The Computer in the Classroom: Good, Evil, or Somewhere in Between?

Tuesday, March 9th, 2010

One of my friends and I got into an intellectual duel this morning on Facebook about whether or not computers should be banned from the classroom.  S/he said yes…computers have no place in the classroom.  I disagreed.  S/he’s wrong.  Here’s why.

First, part of being a GOOD educator (or any speaker for that matter) is being engaging with an audience.  If you don’t connect with your audience, it really doesn’t matter what content you are delivering…they are tuned out. Furthermore, you really can’t fake engagement – you’re either personally passionate about what you are discussing (esp. if you are smartest person in the room about the subject) or you aren’t.  If you’re not, people can smell it a mile away.  My point here is that if you are an engaging speaker, people will listen.  It really doesn’t matter what else is in front of them (computer or not) – if you’ve got something to say and can engage, people WILL listen.  Passion is infectious, and far more powerful than people give it credit.

Second, generation Y (the majority of classrooms these days are filled with gen Y) are natural multitaskers. Some of them have the power to multitask and some actually say they benefit from multitasking while learning.  We know this is wrong when it comes to mechanical things like driving (at least in general studies with multiple generations), but do we know this to be true for mental exercises with gen Y?  I don’t know.  But I can say while I sit in a classroom as a law student with a bunch of peers of a different generation than me, they DEFINITELY learn differently.  They like games.  They like gadgets, and they like multitasking in the classroom.  They are more hands on in terms of their learning than my generation (X).

Third, I think computers and especially the internet can ENHANCE learning.  For example, if I’m lecturing about entrepreneurship, and being a part time entrepreneur, I like to talk about etsy.com.  Do I have a problem with the students surfing over to etsy.com while I speak?  Absolutely NOT!  I want them to go there and check it out while I’m talking to them.  It’s SO COOL to have the power of the internet in the classroom to supplement learning – I WISHED I had that power when I was in undergrad, but I’m THANKFUL to have it now as a law student.

Most of my law professors have allowed me the opportunity to have my own laptop in lecture.  I am thankful for that opportunity.  And to all the educators out there who are afraid to have the laptop between them and their students, my question back to them is: why?  If you love what you teach, have passion for it, and see the laptop as a tool rather than a torture, you’re already well on you’re way to being a fantastic educator…don’t worry – you’re students REALLY ARE LISTENING.  Congrats!

Rock Star Habit #321

Monday, March 8th, 2010

Last night as I watched the Oscars, I was noting and reminded of rock star (or rather, movie star) habit #321: be sure to thank others.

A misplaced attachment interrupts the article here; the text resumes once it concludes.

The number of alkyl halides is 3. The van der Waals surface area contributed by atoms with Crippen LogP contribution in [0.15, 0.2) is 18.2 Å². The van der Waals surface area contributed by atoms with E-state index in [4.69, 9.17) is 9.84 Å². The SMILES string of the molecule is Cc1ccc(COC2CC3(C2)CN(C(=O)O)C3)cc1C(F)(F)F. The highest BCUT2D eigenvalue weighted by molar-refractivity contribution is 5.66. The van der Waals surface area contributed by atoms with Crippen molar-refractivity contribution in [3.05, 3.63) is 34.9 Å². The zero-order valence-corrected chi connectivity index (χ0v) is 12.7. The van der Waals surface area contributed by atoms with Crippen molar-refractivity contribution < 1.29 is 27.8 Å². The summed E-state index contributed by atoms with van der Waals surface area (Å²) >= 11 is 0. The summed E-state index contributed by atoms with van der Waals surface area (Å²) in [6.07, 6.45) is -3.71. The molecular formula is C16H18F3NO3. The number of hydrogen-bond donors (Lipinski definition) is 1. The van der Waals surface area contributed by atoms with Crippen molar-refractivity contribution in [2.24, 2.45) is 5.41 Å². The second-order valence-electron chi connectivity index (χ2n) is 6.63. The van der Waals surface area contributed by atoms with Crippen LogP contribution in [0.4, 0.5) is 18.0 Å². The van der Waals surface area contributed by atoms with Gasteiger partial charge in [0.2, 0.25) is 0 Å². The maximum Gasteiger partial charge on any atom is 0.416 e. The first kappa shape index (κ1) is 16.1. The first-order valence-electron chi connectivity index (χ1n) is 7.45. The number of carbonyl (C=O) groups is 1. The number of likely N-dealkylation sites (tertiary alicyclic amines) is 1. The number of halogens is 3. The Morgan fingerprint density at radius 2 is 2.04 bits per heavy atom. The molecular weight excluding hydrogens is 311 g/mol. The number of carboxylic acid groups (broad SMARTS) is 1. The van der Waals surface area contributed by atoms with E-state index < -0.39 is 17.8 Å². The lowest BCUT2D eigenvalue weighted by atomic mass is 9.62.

Case in point: Sandra Bullock’s thank you.  She thanked EVERYONE!  She thanked her mom, she thanked her husband, she thanked everyone she worked with, she thanked the real life person she played a character of, AND, best of all, she thanked every one of her peers in the category of best actress for inspiring her.  She provided thoughtful, poignant comments on everyone she thanked and did it eloquently and with humility.

This is a rock star habit.  Be sure to thank people who inspire you.  Go out of your way to try it today, and every day.  People love to be appreciated.  Besides, if you never thank anyone, how will they know they had any positive efficacy on your life?

The Power of Putting it on Paper

Tuesday, March 2nd, 2010

The Little Pink book, one of my daily favorite emails discussed something I’m starting to believe in the power of today – the vision board.  They linked their newsletter to this site on Oprah.com about the same concept. This year, I also sent out a new year’s card and dared everyone to articulate in writing their best year and what it might look like.

One of my friends actually wrote me an email yesterday (whom I sent one of my new year’s cards to) – and she’s already had one piece nearly come true!  The person she most wants to meet this year is Madeleine Albright, and ironically, the friend will have the opportunity to meet her later this month at a talk she’ll be giving less than a mile away from my friend’s house.  How ya like that for the power of the universe?

Vision boards, writing down your goals, asking the universe for what you want in some type of written or visual form I think is pretty powerful.  Just like a good contract – when it’s clearly in writing, there’s really not a lot of messing around.  Parties get it.  Including that “universal” party, bigger force out there guiding us along the way.

So, if you have a vision board or some written goals for this year. Congratulations!  Even if you don’t meet all of them, just one is powerful.